It's almost Friday!
Let's focus on some of the top stories on Thursday.
RealMoney contributor, Stephen Guilfoyle, tackles Canadian cannabis company Tilray (TLRY .
Tilray gained 9.5% on the session. Think that's something? The stock traded at a low of $20.10 on the day that trading opened at the Nasdaq market site in July. Did you get some that day? No? Me neither. The shares are now, less than two months later, 368% higher, peaking at $108.27 yesterday.
There is no denying the obvious consumer demand. There is no denying legal trends. Recreational pot usage goes legal in Canada on Oct. 17, and despite the illegal status of marijuana usage in the U.S. at the federal level, more and more states are legalizing the usage of this drug for both medical and recreational usage every year. In fact, I am willing to go out on a limb here and say that not one state that has legalized pot has ever thought about going the other way on the decision.
Remember the dog days of August? Andrew Left of Citron Research does. On Aug. 15, Left was bullish on the name, with a $45 target price (nearly a 100% premium at the time) in place. The shares would leave that target price in the dust within two weeks. I first noticed Left bearish on Tilray in early September. Amid yesterday's pop, he reiterated that call. Citron Research expects not only the existing pipeline of cannabis related IPOs to draw investor dollars away from Tilray, but Citron expects that the firm itself will be forced to go back to the secondary market in order to fund it's own plans for expansion.
Is Tesla Crashing and Burning?
TheStreet's Martin Baccardax reported that Tesla Inc. (TSLA - Get Report) shares slipped lower Thursday after founder and CEO Elon Musk added to the group's recent headline woes by warning customers that they may see "longer response times" from the carmaker amid what he said was a surge in North American volumes.
Musk shared the concern via his official Twitter account last night after announcing earlier this week that the carmaker was reducing the choice of colors from some of its models in an effort to "simplify" production. The stock was further pressured by multiple media reports that another senior executive, vice president of worldwide finance and operations Justin McAnear, is set to leave the company. Earlier this week, chief accounting officer, Dave Morton resigned after only a month in the job.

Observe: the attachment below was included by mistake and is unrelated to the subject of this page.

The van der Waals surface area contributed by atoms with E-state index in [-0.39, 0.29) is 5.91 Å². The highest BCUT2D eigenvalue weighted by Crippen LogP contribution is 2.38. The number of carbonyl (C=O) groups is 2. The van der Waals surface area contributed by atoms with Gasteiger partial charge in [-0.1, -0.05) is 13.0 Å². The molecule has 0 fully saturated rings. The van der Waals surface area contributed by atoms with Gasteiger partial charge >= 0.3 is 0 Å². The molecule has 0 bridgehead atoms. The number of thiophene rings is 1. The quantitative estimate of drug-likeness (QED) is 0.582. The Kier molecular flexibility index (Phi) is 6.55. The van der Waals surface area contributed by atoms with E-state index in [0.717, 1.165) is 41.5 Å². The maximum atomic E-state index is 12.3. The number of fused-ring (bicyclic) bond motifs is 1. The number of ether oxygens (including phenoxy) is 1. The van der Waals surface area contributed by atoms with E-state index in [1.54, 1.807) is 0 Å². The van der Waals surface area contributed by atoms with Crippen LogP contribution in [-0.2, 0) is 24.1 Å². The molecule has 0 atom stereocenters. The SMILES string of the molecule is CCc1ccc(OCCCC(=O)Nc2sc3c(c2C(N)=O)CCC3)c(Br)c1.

Tesla said it surpassed its own Model 3 production target of 5,000 vehicles per week in July, with Musk declaring that the group would boost that output to 6,000 a week by the end of August. Bloomberg's closely-tracked Model 3 production monitor, however, suggests the current pace is about 3,500 a week at its Fremont, California manufacturing facility.
Tesla shares have fallen around 16.3% since the start of the third quarter, and plunged to the lowest level in five months Friday following news that a key short-seller is suing the clean-energy carmaker for allegedly misleading investors over plans to take the company private and a radio interview that raised further questions over the Musk's judgement.
"It took 15 years to execute on our initial goal to produce an affordable, long-range electric vehicle that can also be highly profitable," Musk and Chief Financial Officer Deepak Ahuja said in a letter to shareholders earlier this summer. "In the second half of 2018, we expect, for the first time in our history, to become both sustainably profitable and cash flow positive."
Jim Cramer Tackles Qualcomm
This was made possible in part by regulators throwing cold water on the chipmaker's earlier desires to acquire NXP Semiconductors (NXPI - Get Report) , which has plenty of exposure to the auto sector.
"Had [Qualcomm] been able to complete that deal, [they] would have been too levered to auto and we know anything levered to auto is the kiss of death," said TheStreet's founder and Action Alerts PLUS Portfolio Manager Jim Cramer.
And that's it for today.